Finding my Footing – Literally.
Clara, Siena, Fall 2015
September 10, 2015

Adjusting to a new city is hard, especially in a new country. However, it can be done! Part of studying abroad is learning how to adapt culturally in different areas of the world, and that is what my first week here in Siena has been about. Although right now I’m spending a lot of time in school taking Italian classes and learning about the curriculum, I find myself wandering around the city for a couple of hours every day. After a little over a week of doing this, here are the top 10 things that have stuck out to me:

Clara - Siena - Fall 15

My first cup of espresso in Italy, made by my host sister

1. Coffee is not only a drink here, but a way of life
Unlike at school where I either drink no coffee at all or get a giant caramel macchiato from Starbucks, coffee in Italy in firmly integrated into everyday culture. In the mornings at breakfast, I drink a (very) small cup of espresso, with a splash of milk and sugar, and my host family typically enjoys a “caffe latte,” which is basically the opposite of mine, with a lot of milk. Throughout the day, Italians will often get a couple more cups of espresso, and even have one for an after-dinner treat. This concept of coffee culture, though, I was expecting. What I didn’t realize before moving here were the SUPER STRICT RULES against drinking a coffee macchiato after about 10 in the morning. If I were to do this, I would immediately be labeled a tourist. There is no specific reason why this is, other than tradition.

Clara - Siena - Fall 15

The stairs I have to climb every day to get home from school

2. Stairs are unavoidable
In order to get to school, I climb approximately three million stairs, up and down, throughout the whole journey. Siena is a very hilly city, and therefore to get anywhere in the city, stairs will be used at some point. When there aren’t stairs, there are hills. Coming from a city where I have to drive even to go get some toothpaste at the drugstore down the street, this change has been hard, physically. On the first day, I had to stop midway in my 20-minute commute to catch my breath. Even now, after a week of practice, I still make sure I have water with me when I’m going from the city center to home, or vice versa.

Clara - Siena - Fall 15

A snack of chocolate gelato with a view of the tower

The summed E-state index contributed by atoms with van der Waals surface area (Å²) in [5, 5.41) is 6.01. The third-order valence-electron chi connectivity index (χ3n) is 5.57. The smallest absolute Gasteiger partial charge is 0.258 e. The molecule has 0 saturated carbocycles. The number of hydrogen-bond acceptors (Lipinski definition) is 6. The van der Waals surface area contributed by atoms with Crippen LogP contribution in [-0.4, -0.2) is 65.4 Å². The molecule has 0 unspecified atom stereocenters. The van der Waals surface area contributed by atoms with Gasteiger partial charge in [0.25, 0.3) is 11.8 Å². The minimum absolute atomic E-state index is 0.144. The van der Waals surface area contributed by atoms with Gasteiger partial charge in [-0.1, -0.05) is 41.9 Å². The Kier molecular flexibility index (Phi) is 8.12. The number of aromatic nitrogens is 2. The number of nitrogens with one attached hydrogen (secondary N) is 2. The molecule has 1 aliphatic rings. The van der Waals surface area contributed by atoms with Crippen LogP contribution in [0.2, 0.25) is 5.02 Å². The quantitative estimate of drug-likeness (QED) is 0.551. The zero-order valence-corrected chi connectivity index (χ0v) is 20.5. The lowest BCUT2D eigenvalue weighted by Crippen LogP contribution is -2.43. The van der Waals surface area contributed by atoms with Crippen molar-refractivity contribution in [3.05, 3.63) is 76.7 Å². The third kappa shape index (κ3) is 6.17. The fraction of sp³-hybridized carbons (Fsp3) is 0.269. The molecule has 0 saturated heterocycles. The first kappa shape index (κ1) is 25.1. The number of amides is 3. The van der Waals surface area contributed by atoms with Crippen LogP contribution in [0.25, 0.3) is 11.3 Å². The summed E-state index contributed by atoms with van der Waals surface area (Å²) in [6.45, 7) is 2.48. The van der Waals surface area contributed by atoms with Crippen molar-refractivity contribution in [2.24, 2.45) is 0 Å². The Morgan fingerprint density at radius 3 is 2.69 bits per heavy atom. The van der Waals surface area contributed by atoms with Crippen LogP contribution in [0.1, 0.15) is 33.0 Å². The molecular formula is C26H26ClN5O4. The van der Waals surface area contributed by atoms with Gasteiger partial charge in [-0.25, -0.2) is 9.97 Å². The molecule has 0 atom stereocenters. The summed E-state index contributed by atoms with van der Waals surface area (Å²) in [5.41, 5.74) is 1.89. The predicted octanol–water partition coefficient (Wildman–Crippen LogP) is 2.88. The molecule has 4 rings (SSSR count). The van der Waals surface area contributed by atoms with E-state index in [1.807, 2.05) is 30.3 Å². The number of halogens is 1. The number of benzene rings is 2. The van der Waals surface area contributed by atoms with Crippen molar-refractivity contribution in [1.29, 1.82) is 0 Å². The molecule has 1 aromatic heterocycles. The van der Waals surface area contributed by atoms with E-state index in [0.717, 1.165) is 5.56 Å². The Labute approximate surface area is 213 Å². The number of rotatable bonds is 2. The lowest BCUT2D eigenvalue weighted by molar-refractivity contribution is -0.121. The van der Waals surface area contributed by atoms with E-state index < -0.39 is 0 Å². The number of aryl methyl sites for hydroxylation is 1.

3. Dinner is late, breakfast is small
The significant walking increase here has upped my appetite ten-fold. In the first few days when my host-mom packed me enough food to feed three people, I was confused and amused. Now, I can devour all the food given to me and more. On a regular day, I eat a small, traditionally Italian breakfast of coffee, milk, and breakfast cookies. For lunch, my host mom typically packs me a container of pasta (yum!), fruit, a small dessert, and water. By the afternoon, I’m hungry again, so I either find a gelato place, or forage in the fridge for something to eat at home. Dinner is very late here, so I often snack my way through the day until the 8:00 dinner time. I have been lucky going in to this change because I’ve only had to get used to eating an hour later than I’m used to, whereas some of my classmates are having to adjust from their normal dinner time at 5:00 to an 8:30 or 9:00 dinner.

4. “On-time” is relative
In the first couple days of school, the staff stressed the importance of being on time to every obligation. Soon though, I learned that the American on-time and the Italian on-time is a little different. At my school in the United States, I usually showed up to class 10-15 minutes early to be “on time.” In Italy, though, the concept of being prompt is more of being two to five minutes later than the schedule dictates. This stems from Italy’s approach to living as a more relaxed, enjoyment-seeking activity than a necessity to be exactly prompt and stressed. I’m still getting used to this one, but I think in the end this will be good for my type-A personality.

Clara - Siena - Fall 15

“La Torre del Mangia” Siena’s big tower that stands in the biggest plaza

5. Fashion is more than just clothing
Unlike in the States where it is appropriate to wear sweatpants and a t-shirt to class, Italians take school style very seriously. I have yet to see a local dressed in less than skinny jeans, stylish shoes, and a very nice, pressed top. On top of all this, they are also in full makeup, hair, and jewelry. When I see someone who is not dressed in the manner, I immediately know that they are a tourist. On Saturdays, the ante is raised. Women wear nice dresses and high heels, while men are sure to look their nicest while they go out on their errands. They like to do this not only to present a good idea of themselves, but to present an idea of their overall success in life. Because I enjoyed dressing well before studying abroad, this has yet to be an issue.